What are the health impacts?

With climate change continuing to be a growing problem, renewable energy sources are needed now more than ever. Every day new technology is being developed. Any shift in how things are done results in a transformation in the health of people. What are these? Will they be more positive or negative?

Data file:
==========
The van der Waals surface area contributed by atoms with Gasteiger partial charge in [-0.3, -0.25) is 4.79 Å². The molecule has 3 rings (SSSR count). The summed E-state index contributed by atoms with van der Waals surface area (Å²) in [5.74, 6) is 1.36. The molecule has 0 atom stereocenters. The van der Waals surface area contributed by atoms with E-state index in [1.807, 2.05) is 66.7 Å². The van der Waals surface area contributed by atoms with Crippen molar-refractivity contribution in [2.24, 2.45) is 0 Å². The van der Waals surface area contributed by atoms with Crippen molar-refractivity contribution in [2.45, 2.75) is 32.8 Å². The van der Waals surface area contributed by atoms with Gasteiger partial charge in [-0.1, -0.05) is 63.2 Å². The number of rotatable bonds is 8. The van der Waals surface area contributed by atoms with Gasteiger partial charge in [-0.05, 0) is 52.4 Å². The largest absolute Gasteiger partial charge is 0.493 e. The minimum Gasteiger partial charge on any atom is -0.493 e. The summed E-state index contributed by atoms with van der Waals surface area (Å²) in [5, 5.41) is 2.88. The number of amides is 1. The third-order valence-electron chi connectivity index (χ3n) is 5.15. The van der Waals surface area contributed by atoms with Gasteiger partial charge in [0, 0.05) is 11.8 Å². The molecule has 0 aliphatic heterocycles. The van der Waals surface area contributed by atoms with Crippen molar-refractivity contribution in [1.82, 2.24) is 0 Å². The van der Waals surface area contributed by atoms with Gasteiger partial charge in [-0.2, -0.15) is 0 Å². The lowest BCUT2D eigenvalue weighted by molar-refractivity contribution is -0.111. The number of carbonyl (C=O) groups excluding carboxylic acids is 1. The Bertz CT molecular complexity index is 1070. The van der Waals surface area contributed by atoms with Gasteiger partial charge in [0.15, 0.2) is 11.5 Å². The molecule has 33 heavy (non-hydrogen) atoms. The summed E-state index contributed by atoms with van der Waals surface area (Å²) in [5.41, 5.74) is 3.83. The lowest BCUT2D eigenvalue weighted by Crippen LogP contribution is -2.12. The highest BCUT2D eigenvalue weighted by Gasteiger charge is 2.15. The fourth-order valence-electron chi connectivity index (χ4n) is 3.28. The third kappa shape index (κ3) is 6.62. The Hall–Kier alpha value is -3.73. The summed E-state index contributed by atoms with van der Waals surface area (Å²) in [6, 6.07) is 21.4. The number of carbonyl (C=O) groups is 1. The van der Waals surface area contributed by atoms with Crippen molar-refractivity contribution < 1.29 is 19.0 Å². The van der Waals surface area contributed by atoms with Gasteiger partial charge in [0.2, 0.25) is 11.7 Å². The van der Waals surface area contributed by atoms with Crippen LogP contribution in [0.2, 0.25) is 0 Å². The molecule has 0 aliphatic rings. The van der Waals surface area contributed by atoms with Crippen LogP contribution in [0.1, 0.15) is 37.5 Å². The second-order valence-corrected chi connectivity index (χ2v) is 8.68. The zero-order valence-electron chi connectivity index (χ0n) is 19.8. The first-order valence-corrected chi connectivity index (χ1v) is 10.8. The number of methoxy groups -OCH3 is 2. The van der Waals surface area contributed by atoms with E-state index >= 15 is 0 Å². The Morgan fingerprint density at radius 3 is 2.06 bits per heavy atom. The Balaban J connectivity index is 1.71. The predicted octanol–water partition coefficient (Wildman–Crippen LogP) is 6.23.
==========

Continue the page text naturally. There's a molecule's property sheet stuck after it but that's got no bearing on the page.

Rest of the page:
One thing that is becoming abundantly clear is that human activity, such as burning fossil fuels to create electricity, is overloading the atmosphere with carbon dioxide, methane, nitrous oxide, and fluorinated gases. These gases get trapped in the stratospheric ozone, acting like a blanket, trapping heat. In the United States, close to 29% percent of global warming emissions come from the electricity sector. The result is significant, harmful impacts on the environment that are affecting humans. These changes include stronger, more frequent storms, droughts, acid rain, smog, and sea-level rise. According to the Government Accountability Office, the US spent more than $90 billion in 2018 on the effects of climate-related severe storms and wildfires. Frequent extreme weather events will promote health disparities and inequities among vulnerable populations. Ground-level, or tropospheric ozone, is the layer that affects us daily. Problems arise by combining heat, sunlight, and volatile organic compounds — specifically human-made chemicals used and produced to manufacture paints, pharmaceuticals, and refrigerants. Ground-level can cause various health problems, like coughing, throat irritation, airway inflammation, reduced lung function, and damaged lung tissue.